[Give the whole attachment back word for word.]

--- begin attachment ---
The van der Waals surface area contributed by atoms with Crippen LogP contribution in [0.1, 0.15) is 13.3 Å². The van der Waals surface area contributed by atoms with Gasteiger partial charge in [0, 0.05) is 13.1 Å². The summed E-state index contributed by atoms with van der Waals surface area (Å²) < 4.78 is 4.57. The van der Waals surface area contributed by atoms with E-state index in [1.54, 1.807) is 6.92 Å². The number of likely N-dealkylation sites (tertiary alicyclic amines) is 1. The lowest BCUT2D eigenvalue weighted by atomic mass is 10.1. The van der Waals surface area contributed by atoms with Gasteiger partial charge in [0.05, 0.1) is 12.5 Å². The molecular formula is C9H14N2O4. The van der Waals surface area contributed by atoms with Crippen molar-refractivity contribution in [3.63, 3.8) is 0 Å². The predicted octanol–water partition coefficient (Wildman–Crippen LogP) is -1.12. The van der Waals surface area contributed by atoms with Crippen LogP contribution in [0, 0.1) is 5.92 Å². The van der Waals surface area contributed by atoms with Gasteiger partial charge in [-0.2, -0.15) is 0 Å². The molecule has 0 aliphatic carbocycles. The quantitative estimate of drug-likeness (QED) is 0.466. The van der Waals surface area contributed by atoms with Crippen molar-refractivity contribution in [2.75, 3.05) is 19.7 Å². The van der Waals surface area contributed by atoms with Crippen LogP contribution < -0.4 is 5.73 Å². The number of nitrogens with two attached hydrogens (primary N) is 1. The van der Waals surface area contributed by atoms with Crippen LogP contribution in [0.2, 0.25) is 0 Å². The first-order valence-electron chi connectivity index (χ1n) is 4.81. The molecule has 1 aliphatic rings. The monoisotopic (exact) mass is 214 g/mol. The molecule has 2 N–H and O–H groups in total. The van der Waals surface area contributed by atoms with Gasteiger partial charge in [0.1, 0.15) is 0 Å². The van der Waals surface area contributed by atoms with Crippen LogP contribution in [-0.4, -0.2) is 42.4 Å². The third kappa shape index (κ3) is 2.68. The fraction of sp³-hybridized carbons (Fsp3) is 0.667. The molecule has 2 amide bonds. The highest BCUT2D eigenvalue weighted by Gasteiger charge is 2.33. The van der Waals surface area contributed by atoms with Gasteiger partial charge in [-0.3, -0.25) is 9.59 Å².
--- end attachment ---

The van der Waals surface area contributed by atoms with Crippen LogP contribution in [0.1, 0.15) is 13.3 Å². The van der Waals surface area contributed by atoms with Gasteiger partial charge in [0, 0.05) is 13.1 Å². The summed E-state index contributed by atoms with van der Waals surface area (Å²) < 4.78 is 4.57. The van der Waals surface area contributed by atoms with E-state index in [1.54, 1.807) is 6.92 Å². The number of likely N-dealkylation sites (tertiary alicyclic amines) is 1. The lowest BCUT2D eigenvalue weighted by atomic mass is 10.1. The van der Waals surface area contributed by atoms with Gasteiger partial charge in [0.05, 0.1) is 12.5 Å². The molecular formula is C9H14N2O4. The van der Waals surface area contributed by atoms with Crippen molar-refractivity contribution in [3.63, 3.8) is 0 Å². The predicted octanol–water partition coefficient (Wildman–Crippen LogP) is -1.12. The van der Waals surface area contributed by atoms with Crippen LogP contribution in [0, 0.1) is 5.92 Å². The van der Waals surface area contributed by atoms with Gasteiger partial charge in [-0.2, -0.15) is 0 Å². The molecule has 0 aliphatic carbocycles. The quantitative estimate of drug-likeness (QED) is 0.466. The van der Waals surface area contributed by atoms with Crippen molar-refractivity contribution in [2.75, 3.05) is 19.7 Å². The van der Waals surface area contributed by atoms with Crippen LogP contribution < -0.4 is 5.73 Å². The number of nitrogens with two attached hydrogens (primary N) is 1. The van der Waals surface area contributed by atoms with Crippen LogP contribution in [0.2, 0.25) is 0 Å². The first-order valence-electron chi connectivity index (χ1n) is 4.81. The molecule has 1 aliphatic rings. The monoisotopic (exact) mass is 214 g/mol. The molecule has 2 N–H and O–H groups in total. The van der Waals surface area contributed by atoms with Gasteiger partial charge in [0.1, 0.15) is 0 Å². The van der Waals surface area contributed by atoms with Crippen LogP contribution in [-0.4, -0.2) is 42.4 Å². The third kappa shape index (κ3) is 2.68. The fraction of sp³-hybridized carbons (Fsp3) is 0.667. The molecule has 2 amide bonds. The highest BCUT2D eigenvalue weighted by Gasteiger charge is 2.33. The van der Waals surface area contributed by atoms with Gasteiger partial charge in [-0.3, -0.25) is 9.59 Å².